What is Cheat Grass and Why is it Such a Problem?
Cheat grass is an annual, invasive grass that comes back year after year. Cheat grass is sometimes also referred to as foxtails, mean seeds, June grass among others. Regardless of what you call it or what the actual species of grass is, they all have awns which can be problematic for dogs and cats. The awn is the bristle-like appendage that grows from the flower of many grasses. The purpose of awn spikes is to stick and hold onto surfaces in order to spread their seeds to distant locations. Unfortunately, the sharp nature of these spikes can result in penetration through the skin or become embedded in nearly any location. Commonly, they become lodged in the nose, eyes, ears, and between the toes of dogs. Other routes of exposure may include inhalation or swallowing. Grass awns become problematic when they go unrecognized or are not removed.
The symptoms depend largely on the part of the body that is affected. For a grass awn in the nose, usually sneezing or pawing at the face/ excessive rubbing is the first sign noted. This can progress to nasal discharge. Dogs with awns stuck in their ears often shake their heads. One of the most common places grass awns get stuck is in between the toes of dogs. You may or may not see a puncture hole where the seed entered. Often, these dogs lick their feet or limp. Occasionally, you may see a red swelling between the toes or paw pads. Other signs of infection may indicate a problematic grass awn. Non-specific signs such as lethargy, decreases appetite, painful swellings, redness, or lameness may be observed.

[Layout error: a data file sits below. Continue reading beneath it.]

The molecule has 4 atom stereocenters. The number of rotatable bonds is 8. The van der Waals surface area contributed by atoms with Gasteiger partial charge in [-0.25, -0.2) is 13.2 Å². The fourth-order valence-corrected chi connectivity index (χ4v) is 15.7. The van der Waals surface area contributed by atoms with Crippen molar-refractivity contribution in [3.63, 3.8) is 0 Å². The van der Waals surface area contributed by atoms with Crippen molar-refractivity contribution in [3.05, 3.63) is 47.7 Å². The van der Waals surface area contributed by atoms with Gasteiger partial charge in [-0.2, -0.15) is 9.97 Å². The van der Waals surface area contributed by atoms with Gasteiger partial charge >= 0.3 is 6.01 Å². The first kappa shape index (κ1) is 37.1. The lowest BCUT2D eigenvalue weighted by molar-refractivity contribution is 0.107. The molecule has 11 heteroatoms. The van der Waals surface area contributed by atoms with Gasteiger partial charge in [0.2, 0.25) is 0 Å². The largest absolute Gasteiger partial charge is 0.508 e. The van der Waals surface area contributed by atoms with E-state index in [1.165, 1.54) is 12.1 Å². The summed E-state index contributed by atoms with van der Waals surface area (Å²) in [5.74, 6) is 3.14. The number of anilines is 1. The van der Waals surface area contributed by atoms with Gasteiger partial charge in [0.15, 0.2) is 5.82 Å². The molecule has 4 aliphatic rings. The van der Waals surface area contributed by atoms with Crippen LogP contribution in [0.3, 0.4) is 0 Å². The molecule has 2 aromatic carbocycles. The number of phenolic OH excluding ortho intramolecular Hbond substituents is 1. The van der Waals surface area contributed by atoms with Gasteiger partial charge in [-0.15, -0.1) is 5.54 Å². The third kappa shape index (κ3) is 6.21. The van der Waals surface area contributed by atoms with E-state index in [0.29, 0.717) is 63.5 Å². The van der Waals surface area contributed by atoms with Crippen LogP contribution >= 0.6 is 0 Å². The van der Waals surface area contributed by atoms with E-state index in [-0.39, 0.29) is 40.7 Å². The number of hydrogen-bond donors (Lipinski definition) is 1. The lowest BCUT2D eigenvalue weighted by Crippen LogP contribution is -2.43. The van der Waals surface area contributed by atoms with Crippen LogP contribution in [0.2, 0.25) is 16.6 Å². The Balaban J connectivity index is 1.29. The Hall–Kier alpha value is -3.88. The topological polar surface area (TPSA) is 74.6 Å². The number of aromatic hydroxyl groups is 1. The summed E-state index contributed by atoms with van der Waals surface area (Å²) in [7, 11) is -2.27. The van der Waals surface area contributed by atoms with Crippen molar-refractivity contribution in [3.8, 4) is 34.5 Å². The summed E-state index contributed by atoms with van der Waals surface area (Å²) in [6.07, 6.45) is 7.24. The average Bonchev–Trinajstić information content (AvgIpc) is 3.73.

Should You Remove Grass Awns at Home?
Awns that are attached to the coat or hair can be removed by hand or brushed out. Removal of awns that are embedded is trickier. These awns often have barbs, or hooks, anchoring them in tissue and favoring forward migration. Attempts to pull seeds out may results in breakage leaving pieces in tissue. Subsequently, inflammation and infection may result. The aggressive nature of these awns can even result in migration to the lungs, brain, spinal cord, abdominal cavity, almost anywhere really. They can become a very serious problem. Early recognition and examination are the best way to prevent further damage by the grass awn. Often it is necessary to sedate the patient in order to remove the grass awn in its entirety.
Avoiding contact with problematic grasses is the best way to prevent grass awn issues. However, this is nearly impossible. Dry, grassy fields should be avoided if possible. Dogs with medium/long hair should have the hair between the toes and paw pads clipped short. It may be beneficial to have the underside of your dog groomed short to avoid picking up seeds. Additionally, dogs with hairy ears should have the hair trimmed short. If you have working dogs or your dog spends a lot of time running through tall grasses, you may want to purchase a vest. It is important as an owner to take some time to look over your dog especially after he or she has been out in grassy fields. Don’t forget to check in between their toes! Dog boots may be beneficial as well.
It is important not to underestimate the potential seriousness of grass awns.